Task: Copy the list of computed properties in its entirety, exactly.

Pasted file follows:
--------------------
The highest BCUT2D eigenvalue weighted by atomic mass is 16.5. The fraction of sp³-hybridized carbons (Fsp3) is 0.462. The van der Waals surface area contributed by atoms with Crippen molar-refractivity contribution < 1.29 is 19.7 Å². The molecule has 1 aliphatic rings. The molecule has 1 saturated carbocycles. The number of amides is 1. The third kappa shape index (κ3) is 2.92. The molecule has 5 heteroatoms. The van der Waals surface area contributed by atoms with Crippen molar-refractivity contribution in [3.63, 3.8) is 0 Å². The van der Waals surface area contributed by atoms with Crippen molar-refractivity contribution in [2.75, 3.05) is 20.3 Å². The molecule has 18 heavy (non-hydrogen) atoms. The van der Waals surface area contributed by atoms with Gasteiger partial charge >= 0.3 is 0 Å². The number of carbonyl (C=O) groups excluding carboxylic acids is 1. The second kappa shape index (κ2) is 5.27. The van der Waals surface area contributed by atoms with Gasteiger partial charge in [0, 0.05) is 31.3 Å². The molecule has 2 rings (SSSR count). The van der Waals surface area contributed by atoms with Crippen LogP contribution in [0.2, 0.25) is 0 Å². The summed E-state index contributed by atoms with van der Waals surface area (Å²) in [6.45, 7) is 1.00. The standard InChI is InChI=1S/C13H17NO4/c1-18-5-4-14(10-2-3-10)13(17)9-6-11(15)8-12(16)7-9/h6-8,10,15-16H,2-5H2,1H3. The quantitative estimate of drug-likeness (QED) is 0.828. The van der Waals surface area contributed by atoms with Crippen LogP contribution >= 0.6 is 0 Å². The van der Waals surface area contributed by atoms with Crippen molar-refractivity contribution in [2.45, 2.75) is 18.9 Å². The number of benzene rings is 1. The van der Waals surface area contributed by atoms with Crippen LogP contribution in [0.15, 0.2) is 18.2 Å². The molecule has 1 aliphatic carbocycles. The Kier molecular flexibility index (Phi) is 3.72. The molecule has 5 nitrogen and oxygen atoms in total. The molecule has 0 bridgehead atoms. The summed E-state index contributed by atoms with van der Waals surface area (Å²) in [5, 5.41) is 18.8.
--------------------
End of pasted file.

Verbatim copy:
The highest BCUT2D eigenvalue weighted by atomic mass is 16.5. The fraction of sp³-hybridized carbons (Fsp3) is 0.462. The van der Waals surface area contributed by atoms with Crippen molar-refractivity contribution < 1.29 is 19.7 Å². The molecule has 1 aliphatic rings. The molecule has 1 saturated carbocycles. The number of amides is 1. The third kappa shape index (κ3) is 2.92. The molecule has 5 heteroatoms. The van der Waals surface area contributed by atoms with Crippen molar-refractivity contribution in [3.63, 3.8) is 0 Å². The van der Waals surface area contributed by atoms with Crippen molar-refractivity contribution in [2.75, 3.05) is 20.3 Å². The molecule has 18 heavy (non-hydrogen) atoms. The van der Waals surface area contributed by atoms with Gasteiger partial charge >= 0.3 is 0 Å². The number of carbonyl (C=O) groups excluding carboxylic acids is 1. The second kappa shape index (κ2) is 5.27. The van der Waals surface area contributed by atoms with Gasteiger partial charge in [0, 0.05) is 31.3 Å². The molecule has 2 rings (SSSR count). The van der Waals surface area contributed by atoms with Crippen LogP contribution in [0.2, 0.25) is 0 Å². The summed E-state index contributed by atoms with van der Waals surface area (Å²) in [6.45, 7) is 1.00. The standard InChI is InChI=1S/C13H17NO4/c1-18-5-4-14(10-2-3-10)13(17)9-6-11(15)8-12(16)7-9/h6-8,10,15-16H,2-5H2,1H3. The quantitative estimate of drug-likeness (QED) is 0.828. The van der Waals surface area contributed by atoms with Crippen LogP contribution >= 0.6 is 0 Å². The van der Waals surface area contributed by atoms with Crippen molar-refractivity contribution in [2.45, 2.75) is 18.9 Å². The number of benzene rings is 1. The van der Waals surface area contributed by atoms with Crippen LogP contribution in [0.15, 0.2) is 18.2 Å². The molecule has 1 aliphatic carbocycles. The Kier molecular flexibility index (Phi) is 3.72. The molecule has 5 nitrogen and oxygen atoms in total. The molecule has 0 bridgehead atoms. The summed E-state index contributed by atoms with van der Waals surface area (Å²) in [5, 5.41) is 18.8.